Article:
Hurtigruten Expeditions has confirmed it will resume operations to Antarctica in November and December 2021, with two ships – MS Roald Amundsen and MS Fram – now set to sail from Punta Arenas, Chile.
MS Roald Amundsen will sail her first Antarctica expedition cruise out of Punta Arenas on 25 November and MS Fram, originally scheduled to depart from Ushuaia, Argentina, will launch her 2021/22 Antarctica season also from Punta Arenas, on 14 December.
Plans to operate a third ship to the White Continent – MS Fridtjof Nansen – this season have been thwarted by travel restrictions. Instead, Nansen will now offer expedition cruises to the coast of Norway from Hamburg, Germany, joining recently refurbished MS Otto Sverdrup, capitalising on booming demand for the new product.
“Preparing for a two-ship Antarctica season this fall marks a remarkable turning point for us. With MS Roald Amundsen and MS Fram sailing out of Punta Arenas, and MS Fridtjof Nansen offering in-demand expedition cruises in Europe, we are back with all our planned expedition fleet activities at the start of the new year,” said Hurtigruten Group CEO Daniel Skjeldam.
“Knowing that also all Hurtigruten Norwegian Coastal Express ships are back in schedule, and that all hotels and on-land offers will be open to guests again, we look optimistically and enthusiastically at the adventure travel year of 2022.”
“Returning to Antarctica is something we’ve been dreaming of and preparing for a very long time now. We are thrilled to again offer our guests safe and sustainable, life-changing Antarctic adventures,” said Hurtigruten Expeditions CEO Asta Lassesen.
MS Roald Amundsen‘s first departure will be a Solar Eclipse sailing. As this region’s next solar eclipse phenomenon will not occur for about 400 years, it is a once-in-a-lifetime opportunity.
Passengers and crew for all Antarctica expedition cruises will be required to be vaccinated against COVID-19.
Why Chile over Argentina?
While Argentina has recently confirmed it will enable cruise lines to depart from Ushuaia for Antarctic sailings, Hurtigruten is remaining loyal to Chile where it has operated expedition cruises from since the early 2000s.
“Twenty years of experience operating under the umbrella of Chilean authorities and with highly professional local partners gives us the confidence to lock in on a combination of Santiago de Chile and Punta Arenas as our gateway for Antarctica for the upcoming season,” said Lassesen.
Damian Perry, Hurtigruten Managing Director, VP Sales & Marketing, Asia-Pacific said: “We have had to remain nimble and even though there are now signals about Argentina gradually opening for tourists, the rules and procedures applicable for cruises and cruise travellers are still uncertain and unclear.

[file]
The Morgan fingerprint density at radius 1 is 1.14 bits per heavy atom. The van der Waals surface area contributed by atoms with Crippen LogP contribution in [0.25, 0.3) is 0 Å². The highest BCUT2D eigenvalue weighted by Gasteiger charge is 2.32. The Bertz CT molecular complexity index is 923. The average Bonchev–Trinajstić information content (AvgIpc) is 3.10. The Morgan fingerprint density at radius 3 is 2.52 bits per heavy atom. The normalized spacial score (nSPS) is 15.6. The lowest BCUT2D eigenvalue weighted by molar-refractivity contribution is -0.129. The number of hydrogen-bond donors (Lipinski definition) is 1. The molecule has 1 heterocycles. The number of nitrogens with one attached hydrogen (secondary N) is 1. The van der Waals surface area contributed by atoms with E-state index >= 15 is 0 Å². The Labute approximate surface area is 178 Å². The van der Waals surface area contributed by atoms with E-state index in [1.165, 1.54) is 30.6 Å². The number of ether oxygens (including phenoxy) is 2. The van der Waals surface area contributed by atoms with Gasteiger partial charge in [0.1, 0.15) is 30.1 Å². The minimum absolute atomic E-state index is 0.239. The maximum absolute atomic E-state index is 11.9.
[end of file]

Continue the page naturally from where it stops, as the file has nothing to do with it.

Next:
“I guess it is a similar situation for those attempting to sail in Australia or alternatively choose to relocate when there are no absolutes or clarity from policymakers and authorities,” Perry added.
Hurtigruten Expeditions will fly guests arriving to Santiago de Chile to Punta Arenas by domestic charter flights.
Both on-land and at-sea logistics will follow strict, still guest-friendly, protocols.
“Already strong and solid infrastructures have been further improved – and the service level is upped to an impressive standard. This goes to prove our Chilean counterparts share our absolute commitment to safety and the safeguarding of the health of our guests, crew and partners,“ said Lassesen.
German Norway success
Recently, Hurtigruten Expeditions began offering cruises from Hamburg to Norway. The sailings aboard the hybrid-upgraded MS Finnmarken (now MS Otto Sverdrup) are the first year-round expedition cruises from Germany.
With all sailings for the first quarter of 2022 being sold out, Hurtigruten Expeditions has chosen to deploy the battery-hybrid MS Fridtjof Nansen on parallel sailings out of Hamburg from January next year.
“The booking numbers and the magnificent feedback we receive from the guests that have sailed with MS Otto Sverdrup thus far, proves this is a very attractive offering. We have therefore decided to offer even more homeporting from Hamburg for expedition cruises to Norway,” said Lassesen.
This month, MS Fridtjof Nansen was named at latitude 78˚ North in Longyearbyen, Svalbard in what was the world’s northernmost naming of a passenger ship ever.